There is also a concern that the BRI projects are, instead of profiting Indonesia, putting the country at a disadvantage. One example comes from the Palembang LRT project, which has the same potential as the airport in Sri Lanka, is empty with little visitors. In fact, this project must suffer losses with an operating burden of $618, 545 per month.
By looking at the fact that infrastructure projects have not been able to improve economic growth and to the gap in inequality – especially in the East – as well as various other disputes, the government’s decision to sign many BRI projects is certainly questionable. Also ironic is that the implementation of infrastructure development in Indonesia remains suffering from overt corruption practices. Instead of aiming at the welfare of society, infrastructure projects often become fields of concern for interested parties. Overall, there is a possibility that Indonesia will face Chinese debt trap is it is not careful, which would have negative impacts on the Indonesian economy.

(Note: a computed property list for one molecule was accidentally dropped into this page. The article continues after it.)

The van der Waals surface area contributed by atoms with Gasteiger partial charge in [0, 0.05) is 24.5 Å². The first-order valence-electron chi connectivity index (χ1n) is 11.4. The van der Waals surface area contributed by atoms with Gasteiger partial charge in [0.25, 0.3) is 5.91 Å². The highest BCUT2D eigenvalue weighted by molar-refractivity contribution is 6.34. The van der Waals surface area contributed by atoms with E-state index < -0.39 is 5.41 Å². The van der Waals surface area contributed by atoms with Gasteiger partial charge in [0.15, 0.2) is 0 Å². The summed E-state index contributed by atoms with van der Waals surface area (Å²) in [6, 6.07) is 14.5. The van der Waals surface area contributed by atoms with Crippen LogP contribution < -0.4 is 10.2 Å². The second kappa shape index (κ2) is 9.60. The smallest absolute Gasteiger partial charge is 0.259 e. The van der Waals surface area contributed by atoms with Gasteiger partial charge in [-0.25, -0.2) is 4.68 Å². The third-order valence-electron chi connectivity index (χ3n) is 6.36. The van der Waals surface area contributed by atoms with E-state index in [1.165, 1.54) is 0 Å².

The government needs to be able to make sure that participating in the BRI would not lead to its loss. As what Malaysia has done, Jakarta may need to renegotiate with China on the terms and conditions of those projects. Indonesia must realise that China needs them more than they need China as the planned maritime route under the BRI would not be realised without Indonesia. Malaysian case demonstrates that negotiation is possible with China. Failure to do the above, it would not be surprising if what happened to Sri Lanka would also happen to Indonesia.
The views and opinions expressed in this article are those of the author and do not necessarily reflect the views of The Kootneeti Team